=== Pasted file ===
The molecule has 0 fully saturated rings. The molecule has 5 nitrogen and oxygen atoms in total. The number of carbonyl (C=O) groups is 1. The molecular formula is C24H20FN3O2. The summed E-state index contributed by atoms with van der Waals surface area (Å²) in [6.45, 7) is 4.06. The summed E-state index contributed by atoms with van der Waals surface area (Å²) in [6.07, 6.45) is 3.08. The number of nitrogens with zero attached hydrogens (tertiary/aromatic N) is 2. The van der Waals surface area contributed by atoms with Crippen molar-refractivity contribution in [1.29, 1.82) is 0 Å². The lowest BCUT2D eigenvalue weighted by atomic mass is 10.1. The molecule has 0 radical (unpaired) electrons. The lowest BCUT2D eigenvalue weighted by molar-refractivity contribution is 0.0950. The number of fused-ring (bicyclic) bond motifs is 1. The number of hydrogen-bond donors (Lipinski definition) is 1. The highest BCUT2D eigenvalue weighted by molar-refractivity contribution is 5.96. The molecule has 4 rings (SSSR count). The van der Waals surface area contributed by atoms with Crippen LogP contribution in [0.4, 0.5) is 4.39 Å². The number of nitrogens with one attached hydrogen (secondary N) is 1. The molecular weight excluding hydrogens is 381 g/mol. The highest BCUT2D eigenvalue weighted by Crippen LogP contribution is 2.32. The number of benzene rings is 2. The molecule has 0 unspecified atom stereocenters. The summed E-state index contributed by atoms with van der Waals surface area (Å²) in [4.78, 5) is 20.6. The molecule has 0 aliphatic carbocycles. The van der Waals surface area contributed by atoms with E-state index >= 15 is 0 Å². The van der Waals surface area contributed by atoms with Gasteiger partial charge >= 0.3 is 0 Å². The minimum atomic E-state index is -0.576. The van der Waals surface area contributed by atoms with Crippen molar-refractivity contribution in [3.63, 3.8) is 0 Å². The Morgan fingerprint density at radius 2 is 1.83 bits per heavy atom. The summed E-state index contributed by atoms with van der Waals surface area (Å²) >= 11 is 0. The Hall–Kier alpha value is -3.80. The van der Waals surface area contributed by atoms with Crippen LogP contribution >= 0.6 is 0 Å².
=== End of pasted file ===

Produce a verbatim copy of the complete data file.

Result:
The molecule has 0 fully saturated rings. The molecule has 5 nitrogen and oxygen atoms in total. The number of carbonyl (C=O) groups is 1. The molecular formula is C24H20FN3O2. The summed E-state index contributed by atoms with van der Waals surface area (Å²) in [6.45, 7) is 4.06. The summed E-state index contributed by atoms with van der Waals surface area (Å²) in [6.07, 6.45) is 3.08. The number of nitrogens with zero attached hydrogens (tertiary/aromatic N) is 2. The van der Waals surface area contributed by atoms with Crippen molar-refractivity contribution in [1.29, 1.82) is 0 Å². The lowest BCUT2D eigenvalue weighted by atomic mass is 10.1. The molecule has 0 radical (unpaired) electrons. The lowest BCUT2D eigenvalue weighted by molar-refractivity contribution is 0.0950. The number of fused-ring (bicyclic) bond motifs is 1. The number of hydrogen-bond donors (Lipinski definition) is 1. The highest BCUT2D eigenvalue weighted by molar-refractivity contribution is 5.96. The molecule has 4 rings (SSSR count). The van der Waals surface area contributed by atoms with Crippen LogP contribution in [0.4, 0.5) is 4.39 Å². The number of nitrogens with one attached hydrogen (secondary N) is 1. The molecular weight excluding hydrogens is 381 g/mol. The highest BCUT2D eigenvalue weighted by Crippen LogP contribution is 2.32. The number of benzene rings is 2. The molecule has 0 unspecified atom stereocenters. The summed E-state index contributed by atoms with van der Waals surface area (Å²) in [4.78, 5) is 20.6. The molecule has 0 aliphatic carbocycles. The van der Waals surface area contributed by atoms with E-state index >= 15 is 0 Å². The van der Waals surface area contributed by atoms with Gasteiger partial charge >= 0.3 is 0 Å². The minimum atomic E-state index is -0.576. The van der Waals surface area contributed by atoms with Crippen molar-refractivity contribution in [3.63, 3.8) is 0 Å². The Morgan fingerprint density at radius 2 is 1.83 bits per heavy atom. The summed E-state index contributed by atoms with van der Waals surface area (Å²) >= 11 is 0. The Hall–Kier alpha value is -3.80. The van der Waals surface area contributed by atoms with Crippen LogP contribution >= 0.6 is 0 Å².